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Old 12-17-2018, 02:29 PM
 
Location: Northern VA
512 posts, read 632,396 times
Reputation: 621

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Quote:
Originally Posted by BeerGeek40 View Post
One question - do you still have a mortgage?
Yes
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Old 12-17-2018, 04:14 PM
 
Location: RVA
2,165 posts, read 1,266,382 times
Reputation: 4456
Quote:
Originally Posted by Fran66 View Post
Well, I haven't heard that excuse before. :-)

I wish you well.
Anyone that lets themselves get to the point that late in life where they actually have no idea that they owe so much that they have to declare bankruptcy in order to fix their finances needs more than a budget to fix their finances. They need significant financial education. The people that donít budget and that are still successful simply know at all times where the money is going, both inflow and outflow. Iíve never had a budget in my life. I knew when things were tight, and always had a plan, despite 2 divorces which cost a lot. Itís called LBYM. And like some here, I am in the 15% or better. All I had to know is what my means was to live below, and be sure I was investing a significant amount of my income for later. The people that need a budget the worst are also the ones most likely to never use one. We have put our 30yo son on budgets many times and plainly showed him he lives above his means. Doesnít care. He keeps paying interest on CC debt and when he hits the point where every cent he makes goes to that, then he will have to deal on his own. Heís a fool, and you canít change that. Heís seen by example what it takes to get ahead. A budget only helps those that want the help and need it.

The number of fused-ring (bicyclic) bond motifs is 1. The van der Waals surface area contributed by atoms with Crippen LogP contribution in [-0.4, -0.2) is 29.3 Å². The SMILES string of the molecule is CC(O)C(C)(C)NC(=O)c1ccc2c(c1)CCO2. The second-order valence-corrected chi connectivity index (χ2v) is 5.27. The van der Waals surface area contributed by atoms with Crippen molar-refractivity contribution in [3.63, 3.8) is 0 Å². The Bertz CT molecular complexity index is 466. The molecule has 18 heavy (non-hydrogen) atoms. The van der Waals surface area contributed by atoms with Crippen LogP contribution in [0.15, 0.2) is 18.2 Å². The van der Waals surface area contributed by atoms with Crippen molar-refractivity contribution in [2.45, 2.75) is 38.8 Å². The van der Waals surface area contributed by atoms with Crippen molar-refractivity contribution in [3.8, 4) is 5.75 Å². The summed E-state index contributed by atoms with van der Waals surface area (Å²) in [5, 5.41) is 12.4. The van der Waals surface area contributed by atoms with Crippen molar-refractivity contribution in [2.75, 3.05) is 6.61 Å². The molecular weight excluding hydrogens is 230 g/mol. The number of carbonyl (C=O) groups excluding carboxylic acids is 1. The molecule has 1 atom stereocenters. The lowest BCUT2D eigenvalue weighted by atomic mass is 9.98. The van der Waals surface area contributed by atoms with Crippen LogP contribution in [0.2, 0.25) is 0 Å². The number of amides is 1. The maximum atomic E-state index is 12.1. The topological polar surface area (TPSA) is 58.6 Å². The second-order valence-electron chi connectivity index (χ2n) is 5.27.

Sorry for the derail OP.
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Old 12-17-2018, 04:54 PM
 
1,064 posts, read 516,164 times
Reputation: 1814
Quote:
Originally Posted by Perryinva View Post